Even though this is intentional, it can result in bugs and errors. Therefore, it is very important to have guardrails, and checks and balances, to ensure that no valuable data is unintentionally lost during this process. As data lineage gives you end-to-end pipeline visibility, you can readily identify if and when something has gone wrong, which brings us to the next section, which discusses how data lineage helps with debugging.

Data and application debugging

Having extensive data and application tests is a good practice, but still, there are times when bugs and issues slip through the cracks. In those situations, it is vital to have all the tools that can help you debug at your disposal.

Representation of how data lineage can give you visibility of things that need to be fixed.

Representation of how data lineage can give you visibility of things that need to be fixed. Source: Atlan

Data lineage provides a new layer of information that is not usually available in standalone data quality, data profiling, and testing suites.

Having data lineage visualization while debugging is one of the most important features for data and analytics engineers, as they can track down issues faster with increased visibility into the data’s journey.

Having data lineage for this purpose is of the most value when the testing suites are integrated tightly with data lineage, i.e., when you can have the lineage information of a data asset along with its test results and issues in one place.

Data security and compliance with regulations

One of the up-and-coming use cases of data lineage is that it can provide organizations with a view into how data privacy and security are handled at different stages of the data’s journey. This is essential for compliance and audit purposes.

Representation of enforcing compliance by propagation governance policies via lineage.

Representation of enforcing compliance by propagation governance policies via lineage. Source: Atlan

Organizations need to know the answers to queries like when their data was masked, where it was virtualized, and have all the data privacy and security issues taken care of before delivering the data to a clean room, for instance.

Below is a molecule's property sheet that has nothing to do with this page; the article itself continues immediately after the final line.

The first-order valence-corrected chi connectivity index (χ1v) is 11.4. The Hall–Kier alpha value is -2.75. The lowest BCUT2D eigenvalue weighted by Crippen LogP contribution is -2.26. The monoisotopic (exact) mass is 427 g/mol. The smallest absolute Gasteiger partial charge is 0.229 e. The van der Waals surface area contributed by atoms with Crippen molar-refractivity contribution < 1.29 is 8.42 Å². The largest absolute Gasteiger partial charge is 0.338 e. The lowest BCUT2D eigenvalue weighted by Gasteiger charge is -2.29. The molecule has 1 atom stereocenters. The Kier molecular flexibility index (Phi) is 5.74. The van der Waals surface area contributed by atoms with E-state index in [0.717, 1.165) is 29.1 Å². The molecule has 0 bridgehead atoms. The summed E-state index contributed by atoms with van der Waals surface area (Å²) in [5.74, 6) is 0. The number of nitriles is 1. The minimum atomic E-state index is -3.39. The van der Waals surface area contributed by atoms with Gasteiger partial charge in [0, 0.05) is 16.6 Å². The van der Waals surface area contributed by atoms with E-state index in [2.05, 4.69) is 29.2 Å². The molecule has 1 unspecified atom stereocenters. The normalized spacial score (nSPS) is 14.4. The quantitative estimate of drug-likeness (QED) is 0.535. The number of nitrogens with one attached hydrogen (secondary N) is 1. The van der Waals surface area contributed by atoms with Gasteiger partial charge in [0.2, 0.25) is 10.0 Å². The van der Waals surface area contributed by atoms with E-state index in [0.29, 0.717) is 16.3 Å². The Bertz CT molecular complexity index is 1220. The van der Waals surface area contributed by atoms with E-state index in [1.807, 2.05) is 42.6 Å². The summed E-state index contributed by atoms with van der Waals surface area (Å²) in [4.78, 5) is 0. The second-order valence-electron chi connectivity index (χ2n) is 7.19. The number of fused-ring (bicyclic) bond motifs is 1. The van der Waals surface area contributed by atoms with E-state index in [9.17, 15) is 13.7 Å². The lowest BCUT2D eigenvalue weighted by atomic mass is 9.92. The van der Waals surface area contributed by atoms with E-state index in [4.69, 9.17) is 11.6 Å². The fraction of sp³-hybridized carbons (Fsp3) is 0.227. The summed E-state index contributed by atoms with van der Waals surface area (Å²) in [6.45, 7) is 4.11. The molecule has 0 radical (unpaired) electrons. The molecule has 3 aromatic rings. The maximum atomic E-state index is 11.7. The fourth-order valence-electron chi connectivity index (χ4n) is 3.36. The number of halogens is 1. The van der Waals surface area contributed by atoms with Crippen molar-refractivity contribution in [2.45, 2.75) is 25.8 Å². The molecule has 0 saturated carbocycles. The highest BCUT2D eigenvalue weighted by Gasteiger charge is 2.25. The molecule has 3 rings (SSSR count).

This is especially critical when dealing with PII (personally identifiable information) or PHI (personal health information). Not complying with government standards can lead organizations to pay hefty fines that can definitely be avoided.

How do you generate data lineage?

To fully leverage the benefits of data lineage, it’s best to use a tool that connects across the data stack and automatically generates lineage metadata. You should look at the following capabilities while evaluating a data lineage tool:

  • Automated data lineage
  • Manual enrichment and editing of data lineage
  • Advanced SQL parsing for inferring data lineage
  • Granular, column-level data lineage
  • Support for a variety of data sources for extracting data lineage

Check this guide that lists 14 questions to ask during your search for the right data lineage tool to fully assess its depth (number of unique sources supported), breadth (number of fields or objects supported for each source), and utility (ability to power insights and actions across diverse data personas).

You can also check out our coverage of open-source data lineage tools, where we talk about tools like Tokern, Egeria, Pachyderm, OpenLineage, and TrueFacet.


This article took you through the basics of data lineage, why it is needed, and the value it brings to an organization. It also discussed the various types of data lineage.

We also dived a bit deeper into the numerous benefits of having data lineage in place for your organization, as it helps make the data more trustworthy, the data process more reliable, more compliant, and easy to develop.

In the end, the article also talked about various tips for evaluating data lineage tools. Do check out our other resources on data lineage for further learning and exploration.